Protect Your Assets for Future Generations
Asset Transfer Strategies that Safeguard Your Legacy
As your family grows with marriage and children, it can change the way you think about the future of your assets. It can also bring into sharp focus any concerns you may have about the flow of your assets and how you can best protect your legacy.
It’s important to understand what terms you can write into a trust regarding the transfer of your assets to future generations, and the potential consequences of the terms you choose to include or exclude in your documents.
When it Comes to the Language in Trusts, Less is Sometimes More
Whether you’re conferring assets during your lifetime or leaving them as an inheritance, drafting trusts with well-thought-out terms can ensure your assets end up in the right hands. You can write any terms or restrictions you wish into a trust, but it’s important to weigh the options between including a strict requirement versus leaving some flexibility for the trustee to exercise discretion. This is particularly true as the world changes, as what makes sense today may not make any sense 5 or 10 years from now, either due to changing tax law or changes in your objectives or the lives of your beneficiaries.
To reduce the chance of regret, it is often recommended that a trust be drafted with provisions that bestow trustees with discretion on distribution of income or capital to the beneficiaries. Sometimes referred to as discretionary trusts, these trusts tend to restrict the extent to which a beneficiary can make demands upon the trustee. They provide trustees with the freedom to make decisions on their merit and without any interference from the beneficiaries (and hopefully reduce the exposure to creditors of the beneficiaries).
If leaving full discretion to a trustee causes concern, there are some important items that can help with this, such as providing guidance to your trustee in a non-binding manner and ensuring that the right trustee provisions are included (language regarding successor trustees as well as who has the right to remove and replace a trustee).
Regarding the non-binding guidance, grantors can outline their general wishes with respect to the trust assets and how/when trust distributions should be made. Since the letters are non-binding, the trustee can use the letter to have a better idea of the values and objectives of the grantor while maintaining the right to ignore the guidance if that is in the best interest of the beneficiary. These types of circumstances could include:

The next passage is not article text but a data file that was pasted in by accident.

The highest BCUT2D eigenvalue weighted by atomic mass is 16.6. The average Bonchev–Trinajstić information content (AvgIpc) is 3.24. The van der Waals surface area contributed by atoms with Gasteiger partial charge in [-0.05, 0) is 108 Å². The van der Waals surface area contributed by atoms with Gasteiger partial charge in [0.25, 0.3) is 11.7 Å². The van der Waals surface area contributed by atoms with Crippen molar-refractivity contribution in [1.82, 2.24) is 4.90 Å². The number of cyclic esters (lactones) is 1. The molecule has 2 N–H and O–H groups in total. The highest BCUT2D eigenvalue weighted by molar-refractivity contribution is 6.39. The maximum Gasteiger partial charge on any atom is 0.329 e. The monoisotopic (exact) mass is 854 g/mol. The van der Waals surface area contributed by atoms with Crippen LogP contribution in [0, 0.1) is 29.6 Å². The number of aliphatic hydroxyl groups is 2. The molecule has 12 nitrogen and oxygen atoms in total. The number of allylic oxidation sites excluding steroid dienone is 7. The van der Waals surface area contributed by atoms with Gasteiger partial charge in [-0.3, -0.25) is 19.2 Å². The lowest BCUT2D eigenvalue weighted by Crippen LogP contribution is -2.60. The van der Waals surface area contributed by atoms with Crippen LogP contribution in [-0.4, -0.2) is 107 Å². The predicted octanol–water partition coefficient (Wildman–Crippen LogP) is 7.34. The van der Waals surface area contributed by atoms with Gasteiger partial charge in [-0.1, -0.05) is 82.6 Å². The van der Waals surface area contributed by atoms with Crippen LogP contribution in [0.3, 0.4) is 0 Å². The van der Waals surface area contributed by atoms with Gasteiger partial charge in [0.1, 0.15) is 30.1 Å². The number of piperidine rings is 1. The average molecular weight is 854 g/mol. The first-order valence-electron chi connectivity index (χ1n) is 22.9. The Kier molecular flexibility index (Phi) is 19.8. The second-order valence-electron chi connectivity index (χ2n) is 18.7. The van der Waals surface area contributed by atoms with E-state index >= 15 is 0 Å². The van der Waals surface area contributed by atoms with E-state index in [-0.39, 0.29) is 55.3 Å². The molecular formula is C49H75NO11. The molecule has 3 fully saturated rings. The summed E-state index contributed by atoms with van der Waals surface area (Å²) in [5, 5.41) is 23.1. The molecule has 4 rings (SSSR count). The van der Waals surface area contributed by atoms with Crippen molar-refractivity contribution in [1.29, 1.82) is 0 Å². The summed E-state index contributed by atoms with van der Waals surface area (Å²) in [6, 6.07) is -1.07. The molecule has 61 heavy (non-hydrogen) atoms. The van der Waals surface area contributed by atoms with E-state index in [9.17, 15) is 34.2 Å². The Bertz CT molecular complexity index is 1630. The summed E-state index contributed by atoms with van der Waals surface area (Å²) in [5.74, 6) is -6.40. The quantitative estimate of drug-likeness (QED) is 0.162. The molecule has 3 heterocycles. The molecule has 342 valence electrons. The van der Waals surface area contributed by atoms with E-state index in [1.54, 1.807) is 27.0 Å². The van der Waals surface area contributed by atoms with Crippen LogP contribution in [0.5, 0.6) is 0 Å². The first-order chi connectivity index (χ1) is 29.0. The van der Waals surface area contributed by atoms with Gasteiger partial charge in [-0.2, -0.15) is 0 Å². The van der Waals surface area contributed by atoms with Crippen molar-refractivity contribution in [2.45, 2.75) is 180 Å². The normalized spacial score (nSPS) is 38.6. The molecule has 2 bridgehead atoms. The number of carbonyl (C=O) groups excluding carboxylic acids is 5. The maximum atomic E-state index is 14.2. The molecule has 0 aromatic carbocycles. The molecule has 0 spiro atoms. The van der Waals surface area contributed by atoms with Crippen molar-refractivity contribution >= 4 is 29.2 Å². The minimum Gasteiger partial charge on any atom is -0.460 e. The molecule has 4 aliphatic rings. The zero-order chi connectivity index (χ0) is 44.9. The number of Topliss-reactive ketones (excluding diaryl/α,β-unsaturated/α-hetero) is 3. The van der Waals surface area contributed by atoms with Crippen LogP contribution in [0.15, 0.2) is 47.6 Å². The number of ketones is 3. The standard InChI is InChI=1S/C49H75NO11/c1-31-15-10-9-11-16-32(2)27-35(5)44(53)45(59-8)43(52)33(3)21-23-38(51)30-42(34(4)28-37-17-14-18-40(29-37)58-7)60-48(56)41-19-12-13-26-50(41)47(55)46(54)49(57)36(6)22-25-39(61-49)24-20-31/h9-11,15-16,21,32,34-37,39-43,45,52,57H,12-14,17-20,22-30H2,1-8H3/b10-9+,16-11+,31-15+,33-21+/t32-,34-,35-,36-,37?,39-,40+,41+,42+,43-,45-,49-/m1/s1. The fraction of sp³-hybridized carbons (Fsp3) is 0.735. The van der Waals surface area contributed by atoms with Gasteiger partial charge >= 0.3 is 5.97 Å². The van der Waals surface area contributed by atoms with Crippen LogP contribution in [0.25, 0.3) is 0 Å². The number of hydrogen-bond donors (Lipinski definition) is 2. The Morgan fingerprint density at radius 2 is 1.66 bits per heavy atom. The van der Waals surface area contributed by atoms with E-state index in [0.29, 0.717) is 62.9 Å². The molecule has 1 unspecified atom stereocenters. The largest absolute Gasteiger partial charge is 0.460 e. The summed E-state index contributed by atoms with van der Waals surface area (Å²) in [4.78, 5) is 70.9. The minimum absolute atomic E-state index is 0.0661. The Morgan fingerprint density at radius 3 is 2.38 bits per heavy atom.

- Holding back a distribution if a beneficiary develops an addiction
- Holding back a distribution if a beneficiary is being sued by a creditor
- Accounting for tax law changes and the impact of making a distribution or holding it back
In our view, a properly-drafted trust with a non-binding letter not only provides the trustee with freedom to make decisions, but also some guidance on what decisions to make.
Here are 3 topics a grantor may want to discuss with their attorney that could be included in their trust via non-binding letters:
Marriage is a business relationship almost as much as a romantic one. This dual nature and purpose has led to the increased acceptance of prenuptial agreements (prenups, for short) as a tool to protect a spouse’s financial interests. If you’re concerned about your assets remaining within your family (i.e. passing to your relatives, such as children, grandchildren and great-grandchildren), then a prenup can help with any possible divorce or separation.
You may choose to hardwire language into your trust that specifies a prenuptial agreement is in place for your married children before any distributions are made, or other requirements about how trust assets can be used with respect to your children’s lives and choices. Spelling out certain parameters can eliminate any ambiguity down the road, but be sure you work closely with your estate attorney and wealth advisor to understand the potential impact of these types of decisions. It is ultimately your choice how specific to make the language in your trust and whether it is binding or not binding on the trustee, but it is recommended that this decision be made with your attorney since it could have significant consequences if done incorrectly, such as unintended family resentment or financial/creditor exposure.